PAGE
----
Monday, December 19, 2011

Retro Gaming

Back in the primordial epoch, circa 1980, I was a greasy little urchin with copious free time and a pocketful of quarters. I whiled away countless hours in video arcades, surrounded by flashing lights, bleeping pixels and a cavalcade of Japanese electronic entertainment. The early 1980s was a boom time for video games. They lurched from their humble beginnings with Pong and Space Invaders to a more evolved state of Pac-Man and Donkey Kong. At the dawn of the 21st Century, video games have advanced plots, lifelike graphics and more violence and gore than All You Can Kill Day at the Roman Colosseum.
Still, the simpler times showed us video games could be clever, friendly and outright weird.
I discovered a cabinet game at my local arcade filled with several arcade classics from the 1980s, and was transported back through time to my hometown in New Jersey. I was 11 or 12, had braces and a penchant for playing video games. Memories washed over me as I was treated to games I hadn't seen and played in almost 30 years. Nostalgic? Hells yeah!

If this arcade game were a woman, I'd marry it, then fuck it repeatedly with a shitload of quarters.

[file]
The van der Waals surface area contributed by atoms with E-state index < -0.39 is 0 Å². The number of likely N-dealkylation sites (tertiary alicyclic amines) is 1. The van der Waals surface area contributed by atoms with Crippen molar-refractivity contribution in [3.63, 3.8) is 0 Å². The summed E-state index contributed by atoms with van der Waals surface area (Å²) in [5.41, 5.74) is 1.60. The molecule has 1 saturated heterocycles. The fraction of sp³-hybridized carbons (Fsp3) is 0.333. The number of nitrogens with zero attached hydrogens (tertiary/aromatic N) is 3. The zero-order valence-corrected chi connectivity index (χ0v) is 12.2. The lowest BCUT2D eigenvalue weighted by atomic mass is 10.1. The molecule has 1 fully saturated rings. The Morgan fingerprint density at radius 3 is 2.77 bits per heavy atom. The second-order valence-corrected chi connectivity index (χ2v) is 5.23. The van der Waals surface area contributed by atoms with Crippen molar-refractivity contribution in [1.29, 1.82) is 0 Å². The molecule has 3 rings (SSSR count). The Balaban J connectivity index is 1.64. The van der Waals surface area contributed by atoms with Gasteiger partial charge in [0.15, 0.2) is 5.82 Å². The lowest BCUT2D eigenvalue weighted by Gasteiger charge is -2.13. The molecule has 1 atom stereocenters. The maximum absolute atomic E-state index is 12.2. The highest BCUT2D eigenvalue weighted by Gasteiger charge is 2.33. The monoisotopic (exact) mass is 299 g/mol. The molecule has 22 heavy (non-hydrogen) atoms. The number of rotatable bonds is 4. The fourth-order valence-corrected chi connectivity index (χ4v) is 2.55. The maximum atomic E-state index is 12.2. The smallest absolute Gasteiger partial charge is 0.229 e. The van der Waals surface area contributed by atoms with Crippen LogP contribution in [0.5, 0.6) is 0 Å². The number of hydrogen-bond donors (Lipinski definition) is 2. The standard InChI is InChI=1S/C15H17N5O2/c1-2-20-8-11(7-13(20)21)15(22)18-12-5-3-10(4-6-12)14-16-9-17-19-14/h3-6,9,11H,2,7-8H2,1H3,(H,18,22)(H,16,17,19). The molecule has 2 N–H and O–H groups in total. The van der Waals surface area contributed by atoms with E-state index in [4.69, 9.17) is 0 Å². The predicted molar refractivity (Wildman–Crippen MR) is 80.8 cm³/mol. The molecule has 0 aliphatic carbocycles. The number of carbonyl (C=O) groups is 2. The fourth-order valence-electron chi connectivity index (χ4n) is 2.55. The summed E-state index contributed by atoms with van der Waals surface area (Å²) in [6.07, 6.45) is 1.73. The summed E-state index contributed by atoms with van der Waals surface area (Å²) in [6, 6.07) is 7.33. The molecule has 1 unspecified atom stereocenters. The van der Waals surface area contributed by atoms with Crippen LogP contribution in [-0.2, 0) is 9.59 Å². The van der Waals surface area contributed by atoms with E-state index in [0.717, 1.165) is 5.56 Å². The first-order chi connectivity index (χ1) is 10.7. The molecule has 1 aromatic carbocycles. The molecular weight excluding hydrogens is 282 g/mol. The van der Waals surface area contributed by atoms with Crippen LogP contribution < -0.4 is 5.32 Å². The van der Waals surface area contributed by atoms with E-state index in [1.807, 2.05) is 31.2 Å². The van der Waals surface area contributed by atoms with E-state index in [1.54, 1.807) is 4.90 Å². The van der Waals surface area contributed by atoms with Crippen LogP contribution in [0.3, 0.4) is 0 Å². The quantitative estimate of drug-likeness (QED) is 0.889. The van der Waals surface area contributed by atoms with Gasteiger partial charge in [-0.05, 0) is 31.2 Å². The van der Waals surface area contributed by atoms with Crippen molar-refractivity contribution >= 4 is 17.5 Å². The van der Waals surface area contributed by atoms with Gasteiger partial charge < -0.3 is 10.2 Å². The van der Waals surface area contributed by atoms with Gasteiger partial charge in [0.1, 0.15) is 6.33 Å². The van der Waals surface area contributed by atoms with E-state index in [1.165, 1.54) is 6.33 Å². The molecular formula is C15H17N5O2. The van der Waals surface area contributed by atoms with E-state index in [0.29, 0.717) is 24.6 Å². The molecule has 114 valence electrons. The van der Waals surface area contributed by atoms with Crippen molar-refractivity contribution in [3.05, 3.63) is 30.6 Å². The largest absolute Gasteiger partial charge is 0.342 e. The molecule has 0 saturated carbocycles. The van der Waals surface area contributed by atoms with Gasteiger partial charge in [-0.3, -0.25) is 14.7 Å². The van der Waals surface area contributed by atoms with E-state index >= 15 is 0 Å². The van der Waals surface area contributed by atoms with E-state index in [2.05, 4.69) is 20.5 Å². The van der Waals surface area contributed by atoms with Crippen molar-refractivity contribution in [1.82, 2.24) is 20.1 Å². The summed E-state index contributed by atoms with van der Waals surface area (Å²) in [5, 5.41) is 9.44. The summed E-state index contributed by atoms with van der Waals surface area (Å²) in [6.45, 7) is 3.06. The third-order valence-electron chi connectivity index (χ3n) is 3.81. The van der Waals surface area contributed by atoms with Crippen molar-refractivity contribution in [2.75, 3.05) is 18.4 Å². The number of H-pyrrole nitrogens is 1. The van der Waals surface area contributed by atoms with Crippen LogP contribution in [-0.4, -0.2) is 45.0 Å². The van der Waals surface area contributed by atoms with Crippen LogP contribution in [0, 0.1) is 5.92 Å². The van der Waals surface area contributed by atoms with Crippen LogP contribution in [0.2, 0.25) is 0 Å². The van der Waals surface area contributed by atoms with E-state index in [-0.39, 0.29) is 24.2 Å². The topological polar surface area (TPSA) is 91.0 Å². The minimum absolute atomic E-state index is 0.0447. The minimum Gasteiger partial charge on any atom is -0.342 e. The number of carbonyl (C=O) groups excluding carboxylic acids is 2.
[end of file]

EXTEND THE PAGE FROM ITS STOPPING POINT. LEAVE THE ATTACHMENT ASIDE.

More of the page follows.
The game lets you select from the following arcade legends: 1942, 1943, Amidar, Arkanoid, Burger Time, Bomb Jack, Centipede, Congo Bongo, Crush Roller, Dig Dug, Dig Dug 2, Donkey Kong, Donkey Kong Jr., Donkey Kong 3, Galaga, Galaxian, Jr. Pac-Man, Frogger, Juno First, Jumping Jack, King and Balloon, Lady Bug, Mappy, Millipede, Moon Cresta, Mr. Do, Mr. Do's Castle, Mrs. Pac-Man, New Rally X, Pac-Man, Pengo, Pinball Action, Pooyan, Pleiads, Phoenix, Qix, Scramble, Space Panic, Space Invaders, Super Break Out, Super Cobra, Super Pac-Man, Tank Battalion, Time Pilot, The End, Sho - Lin's Road, Van-Van Car, Xevious and Zaxxon. Many of these I haven't heard of, like Moon Cresta and King and Balloon. After playing them, I understand why. Some of these games are easily forgettable, but others are hidden video game gems that should stand the test of time.

Like Donkey Kong. The classic Nintendo arcade game that introduced Mario and the titular gorilla, Donkey Kong was one of my early favorites. If you play the second stage right, Mario scores with the princess while Kong falls headfirst to an ignoble if not hilarious death.

Donkey Kong Jr., the popular sequel, has players in the role of Donkey Kong's son on a mission to save daddy Donkey Kong. This game is incredibly hard, as players will be climbing vines and dodging these snap-jawed critters and aggressive birds. It's insane how many things are out to get you in this game.

If gorillas are your thing, Congo Bongo is another classic arcade game. You play a hunter who has to climb through what looks like an M.C. Escher painting of passageways, bridges and annoying monkeys. I loathe Congo Bongo because I get killed and can't finish the first level. The perspective throws me off and I end up plummeting to my doom or being skull-raped by one of those monkeys. I want to find whoever designed Congo Bongo and kill them with a shovel.